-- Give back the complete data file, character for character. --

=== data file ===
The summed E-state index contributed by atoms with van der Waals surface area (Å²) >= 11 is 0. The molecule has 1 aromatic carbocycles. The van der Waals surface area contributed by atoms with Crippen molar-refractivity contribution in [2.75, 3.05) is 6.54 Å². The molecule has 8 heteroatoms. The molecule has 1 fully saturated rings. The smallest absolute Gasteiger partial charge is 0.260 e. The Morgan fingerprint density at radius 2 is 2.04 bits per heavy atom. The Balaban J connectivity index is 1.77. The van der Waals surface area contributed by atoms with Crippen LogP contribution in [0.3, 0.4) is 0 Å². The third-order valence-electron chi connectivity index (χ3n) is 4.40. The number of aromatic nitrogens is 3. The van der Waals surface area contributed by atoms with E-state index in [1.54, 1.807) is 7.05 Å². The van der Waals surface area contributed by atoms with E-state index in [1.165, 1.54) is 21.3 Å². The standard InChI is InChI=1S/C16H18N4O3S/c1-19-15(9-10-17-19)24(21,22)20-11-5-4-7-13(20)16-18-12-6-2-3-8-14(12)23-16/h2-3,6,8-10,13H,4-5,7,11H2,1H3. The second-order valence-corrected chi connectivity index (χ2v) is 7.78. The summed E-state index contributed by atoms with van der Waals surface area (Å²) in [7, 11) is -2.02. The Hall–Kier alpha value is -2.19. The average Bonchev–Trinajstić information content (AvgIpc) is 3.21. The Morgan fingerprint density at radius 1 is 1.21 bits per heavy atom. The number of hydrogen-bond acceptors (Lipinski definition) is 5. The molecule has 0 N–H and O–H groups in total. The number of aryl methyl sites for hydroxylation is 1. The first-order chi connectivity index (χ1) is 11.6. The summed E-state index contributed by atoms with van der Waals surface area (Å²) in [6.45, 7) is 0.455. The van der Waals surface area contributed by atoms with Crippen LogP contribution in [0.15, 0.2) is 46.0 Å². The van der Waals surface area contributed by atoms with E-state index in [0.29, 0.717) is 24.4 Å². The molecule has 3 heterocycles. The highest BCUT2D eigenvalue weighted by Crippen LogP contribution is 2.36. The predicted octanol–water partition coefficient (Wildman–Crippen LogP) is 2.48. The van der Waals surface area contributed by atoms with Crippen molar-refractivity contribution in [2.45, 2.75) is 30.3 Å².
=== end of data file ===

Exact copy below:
The summed E-state index contributed by atoms with van der Waals surface area (Å²) >= 11 is 0. The molecule has 1 aromatic carbocycles. The van der Waals surface area contributed by atoms with Crippen molar-refractivity contribution in [2.75, 3.05) is 6.54 Å². The molecule has 8 heteroatoms. The molecule has 1 fully saturated rings. The smallest absolute Gasteiger partial charge is 0.260 e. The Morgan fingerprint density at radius 2 is 2.04 bits per heavy atom. The Balaban J connectivity index is 1.77. The van der Waals surface area contributed by atoms with Crippen LogP contribution in [0.3, 0.4) is 0 Å². The third-order valence-electron chi connectivity index (χ3n) is 4.40. The number of aromatic nitrogens is 3. The van der Waals surface area contributed by atoms with E-state index in [1.54, 1.807) is 7.05 Å². The van der Waals surface area contributed by atoms with E-state index in [1.165, 1.54) is 21.3 Å². The standard InChI is InChI=1S/C16H18N4O3S/c1-19-15(9-10-17-19)24(21,22)20-11-5-4-7-13(20)16-18-12-6-2-3-8-14(12)23-16/h2-3,6,8-10,13H,4-5,7,11H2,1H3. The second-order valence-corrected chi connectivity index (χ2v) is 7.78. The summed E-state index contributed by atoms with van der Waals surface area (Å²) in [7, 11) is -2.02. The Hall–Kier alpha value is -2.19. The average Bonchev–Trinajstić information content (AvgIpc) is 3.21. The Morgan fingerprint density at radius 1 is 1.21 bits per heavy atom. The number of hydrogen-bond acceptors (Lipinski definition) is 5. The molecule has 0 N–H and O–H groups in total. The number of aryl methyl sites for hydroxylation is 1. The first-order chi connectivity index (χ1) is 11.6. The summed E-state index contributed by atoms with van der Waals surface area (Å²) in [6.45, 7) is 0.455. The van der Waals surface area contributed by atoms with Crippen LogP contribution in [0.15, 0.2) is 46.0 Å². The van der Waals surface area contributed by atoms with E-state index in [0.29, 0.717) is 24.4 Å². The molecule has 3 heterocycles. The highest BCUT2D eigenvalue weighted by Crippen LogP contribution is 2.36. The predicted octanol–water partition coefficient (Wildman–Crippen LogP) is 2.48. The van der Waals surface area contributed by atoms with Crippen molar-refractivity contribution in [2.45, 2.75) is 30.3 Å².